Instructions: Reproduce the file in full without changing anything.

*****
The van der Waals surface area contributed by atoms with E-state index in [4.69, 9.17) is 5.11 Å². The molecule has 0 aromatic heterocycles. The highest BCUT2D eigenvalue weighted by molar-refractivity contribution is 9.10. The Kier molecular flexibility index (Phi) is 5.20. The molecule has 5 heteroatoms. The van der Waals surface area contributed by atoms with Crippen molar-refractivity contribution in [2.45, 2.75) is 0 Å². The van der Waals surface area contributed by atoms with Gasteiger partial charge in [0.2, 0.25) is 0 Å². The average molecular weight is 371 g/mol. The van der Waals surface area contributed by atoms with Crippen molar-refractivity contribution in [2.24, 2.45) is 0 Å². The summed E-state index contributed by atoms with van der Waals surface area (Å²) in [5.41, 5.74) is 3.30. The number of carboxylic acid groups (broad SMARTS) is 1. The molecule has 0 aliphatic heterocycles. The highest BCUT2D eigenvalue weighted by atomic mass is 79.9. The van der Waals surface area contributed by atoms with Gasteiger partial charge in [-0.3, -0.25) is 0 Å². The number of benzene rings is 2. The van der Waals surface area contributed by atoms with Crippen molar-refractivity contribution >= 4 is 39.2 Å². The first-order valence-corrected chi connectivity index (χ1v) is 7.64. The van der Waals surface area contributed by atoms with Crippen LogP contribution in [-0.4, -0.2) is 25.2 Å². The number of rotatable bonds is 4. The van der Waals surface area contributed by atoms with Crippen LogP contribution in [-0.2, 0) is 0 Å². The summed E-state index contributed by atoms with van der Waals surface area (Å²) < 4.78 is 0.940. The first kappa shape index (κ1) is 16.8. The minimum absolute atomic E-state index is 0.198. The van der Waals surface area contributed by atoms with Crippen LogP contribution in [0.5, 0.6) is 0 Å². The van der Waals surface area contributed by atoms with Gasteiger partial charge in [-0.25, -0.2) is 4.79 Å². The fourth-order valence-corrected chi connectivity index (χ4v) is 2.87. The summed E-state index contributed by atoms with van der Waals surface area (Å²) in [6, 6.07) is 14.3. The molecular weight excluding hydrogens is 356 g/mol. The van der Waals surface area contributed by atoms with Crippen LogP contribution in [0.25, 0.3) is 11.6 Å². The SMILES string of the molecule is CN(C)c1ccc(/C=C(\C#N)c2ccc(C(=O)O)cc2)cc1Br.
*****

The van der Waals surface area contributed by atoms with E-state index in [4.69, 9.17) is 5.11 Å². The molecule has 0 aromatic heterocycles. The highest BCUT2D eigenvalue weighted by molar-refractivity contribution is 9.10. The Kier molecular flexibility index (Phi) is 5.20. The molecule has 5 heteroatoms. The van der Waals surface area contributed by atoms with Crippen molar-refractivity contribution in [2.45, 2.75) is 0 Å². The van der Waals surface area contributed by atoms with Gasteiger partial charge in [0.2, 0.25) is 0 Å². The average molecular weight is 371 g/mol. The van der Waals surface area contributed by atoms with Crippen molar-refractivity contribution in [2.24, 2.45) is 0 Å². The summed E-state index contributed by atoms with van der Waals surface area (Å²) in [5.41, 5.74) is 3.30. The number of carboxylic acid groups (broad SMARTS) is 1. The molecule has 0 aliphatic heterocycles. The highest BCUT2D eigenvalue weighted by atomic mass is 79.9. The van der Waals surface area contributed by atoms with Gasteiger partial charge in [-0.3, -0.25) is 0 Å². The number of benzene rings is 2. The van der Waals surface area contributed by atoms with Crippen molar-refractivity contribution >= 4 is 39.2 Å². The first-order valence-corrected chi connectivity index (χ1v) is 7.64. The van der Waals surface area contributed by atoms with Crippen LogP contribution in [-0.4, -0.2) is 25.2 Å². The number of rotatable bonds is 4. The van der Waals surface area contributed by atoms with Crippen LogP contribution in [-0.2, 0) is 0 Å². The summed E-state index contributed by atoms with van der Waals surface area (Å²) < 4.78 is 0.940. The first kappa shape index (κ1) is 16.8. The minimum absolute atomic E-state index is 0.198. The van der Waals surface area contributed by atoms with Crippen LogP contribution in [0.5, 0.6) is 0 Å². The van der Waals surface area contributed by atoms with Gasteiger partial charge in [-0.25, -0.2) is 4.79 Å². The fourth-order valence-corrected chi connectivity index (χ4v) is 2.87. The summed E-state index contributed by atoms with van der Waals surface area (Å²) in [6, 6.07) is 14.3. The molecular weight excluding hydrogens is 356 g/mol. The van der Waals surface area contributed by atoms with Crippen LogP contribution in [0.25, 0.3) is 11.6 Å². The SMILES string of the molecule is CN(C)c1ccc(/C=C(\C#N)c2ccc(C(=O)O)cc2)cc1Br.